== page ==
High sounding figures and long speeches in parliament do not address the problems on the ground for the Namibian people if the budget is not effectively implemented, Swapo party youth league spokesperson Gerson Dumeni has cautioned.
Speaking to this publication a day after the national budget’s presentation in the August House, Dumeni said it is incumbent that the nation addresses the issue of climate change, a lack of which will ruin efforts to heal the floundering economy.
“We can not talk about growth if we do not address climate change, if we can not address the drought and the issue of the floods in the north. This can also affect all the other sectors that we are talking about, be it in education, be it growth in business.”
“As far as the budget of 2018/19 is concerned and is described as pro-growth and pro-poor, one would not really mind much about the figures but want to see the implementation. We can have billions, but as long as we do not have the measures in which we are going to fast track the implementation that budget will just be a paper,” he said.
From a political dimension, academic and analyst, Ndumba Kamwanya submits that the contents of the budget were influenced by the presidential call to alleviate poverty.
He said it is time that resources by focused on addressing the scourge of poverty given that economic growth cannot go in isolation.
Kamwanya, too, says implementation remains the paramount watchword from here onwards.
A rigorous fellow up to institutions also needs to be made to see to it that programs are being efficiently rolled out.
“Allocation of resources itself or the money itself does not tell us the whole story. I think when a budget of this kind is tabled, it is also sending a message of that particular institution. So the question is not that we should not pump money into it, the question is that how are we going o make sure that money is utilised more effectively,” he said.
Economist at Capricorn Asset Management, Claudia Boamah says that commendable efforts have been made to enforce some kind of fiscal discipline such as the reduction of Subsistence and & Travel Allowances by 62.3% over the last three years.
“The culture of SOE dependency on state coffers is also being addressed so that transfers to these entities reduce by 20.0%. However, despite efforts to increase revenue and an intention to decrease spending, over the mid-term the deficit will remain above 3.0% of GDP thus edging the debt-GDP ratio to 46.1% which is significantly above 35.0% required to keep another downgrade at bay,” she says.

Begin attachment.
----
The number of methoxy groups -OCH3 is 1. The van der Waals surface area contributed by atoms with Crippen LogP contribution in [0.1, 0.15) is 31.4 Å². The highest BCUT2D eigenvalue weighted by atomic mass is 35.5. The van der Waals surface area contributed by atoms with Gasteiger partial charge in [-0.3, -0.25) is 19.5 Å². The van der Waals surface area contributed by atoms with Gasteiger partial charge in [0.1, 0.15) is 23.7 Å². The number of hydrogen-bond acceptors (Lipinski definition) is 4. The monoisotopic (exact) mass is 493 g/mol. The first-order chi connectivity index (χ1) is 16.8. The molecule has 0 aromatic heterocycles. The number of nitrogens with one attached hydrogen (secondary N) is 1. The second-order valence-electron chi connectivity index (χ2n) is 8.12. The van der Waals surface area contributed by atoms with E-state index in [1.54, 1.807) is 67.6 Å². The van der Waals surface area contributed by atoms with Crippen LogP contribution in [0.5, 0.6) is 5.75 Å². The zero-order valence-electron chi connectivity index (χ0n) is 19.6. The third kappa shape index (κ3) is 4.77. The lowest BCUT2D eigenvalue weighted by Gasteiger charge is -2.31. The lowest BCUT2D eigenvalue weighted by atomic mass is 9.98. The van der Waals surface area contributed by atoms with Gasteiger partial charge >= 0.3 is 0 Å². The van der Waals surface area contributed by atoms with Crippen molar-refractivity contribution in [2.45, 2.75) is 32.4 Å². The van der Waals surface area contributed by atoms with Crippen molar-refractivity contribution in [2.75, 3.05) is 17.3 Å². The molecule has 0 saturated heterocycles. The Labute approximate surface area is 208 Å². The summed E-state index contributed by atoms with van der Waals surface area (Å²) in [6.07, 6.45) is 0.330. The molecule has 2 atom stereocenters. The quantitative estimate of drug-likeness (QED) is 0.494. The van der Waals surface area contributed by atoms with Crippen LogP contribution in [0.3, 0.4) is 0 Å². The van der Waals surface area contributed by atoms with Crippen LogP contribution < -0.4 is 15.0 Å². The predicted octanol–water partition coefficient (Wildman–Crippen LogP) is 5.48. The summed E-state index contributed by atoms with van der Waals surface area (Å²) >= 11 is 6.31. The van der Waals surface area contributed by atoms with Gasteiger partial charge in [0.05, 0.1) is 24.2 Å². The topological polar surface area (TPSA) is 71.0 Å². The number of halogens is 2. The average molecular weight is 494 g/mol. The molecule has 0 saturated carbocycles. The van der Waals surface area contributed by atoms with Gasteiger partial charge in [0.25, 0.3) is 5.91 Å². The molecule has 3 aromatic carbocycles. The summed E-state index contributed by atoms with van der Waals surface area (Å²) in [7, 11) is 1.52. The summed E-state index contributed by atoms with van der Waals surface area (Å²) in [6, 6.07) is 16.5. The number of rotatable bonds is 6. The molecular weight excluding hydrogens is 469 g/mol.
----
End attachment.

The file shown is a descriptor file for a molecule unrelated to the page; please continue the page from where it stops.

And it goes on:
She adds, "In the Land of the Free, they’d toast to the “pursuit of happiness”, but this is the Land of the Brave so here’s to the “pursuit of a people-centered, sustainable development agenda for inclusive growth, jobs and an erosion of poverty and inequality… against a backdrop of a subdued growth”.
However, Simonis Storm Securities is disappointed that the budget didn’t give enough comfort that the economy will recover significantly over the medium term.
“This is important as the government continues to be a large contributor to economic activity and fiscal policy therefore has a strong bearing on the outlook for the Namibian economy,” says analyst Indileni Nanghonga.
But a few areas have stood out.
The reduction in the tax bracket for lower income earners should provide some further respite, the firm says.
It welcomes the increase in development expenditure especially as it relates to the improvement in water and logistics hub infrastructure.
“We hoped that the Minister would be more deliberate in implementing measures that would support the real economy, being individuals and SME’s to help them survive the current economic environment.”
“We see this budget as more reactive than proactive as taxes mentioned in the prior fiscal year have been ignored during the current budget statement (e.g. wealth tax), while at the same time new taxes were introduced. We struggle to see where the sustainable fiscal consolidation plans are coming through in the budget,” she says.
Given that in the prior year there were talks about the deficit being funded by the sale of MTC and other non-strategic assets Simonis Storm Securities analyst are disappointed that no mention was made of this in the yesterday’s speech.
The firm regards the tax reforms, coupled with the NEEEF Bill as negative for foreign direct investment.
Finance’s position is such that bill, set for finalization this year under the leadership of the Office of the Prime Minister, should provide certainty in the economy.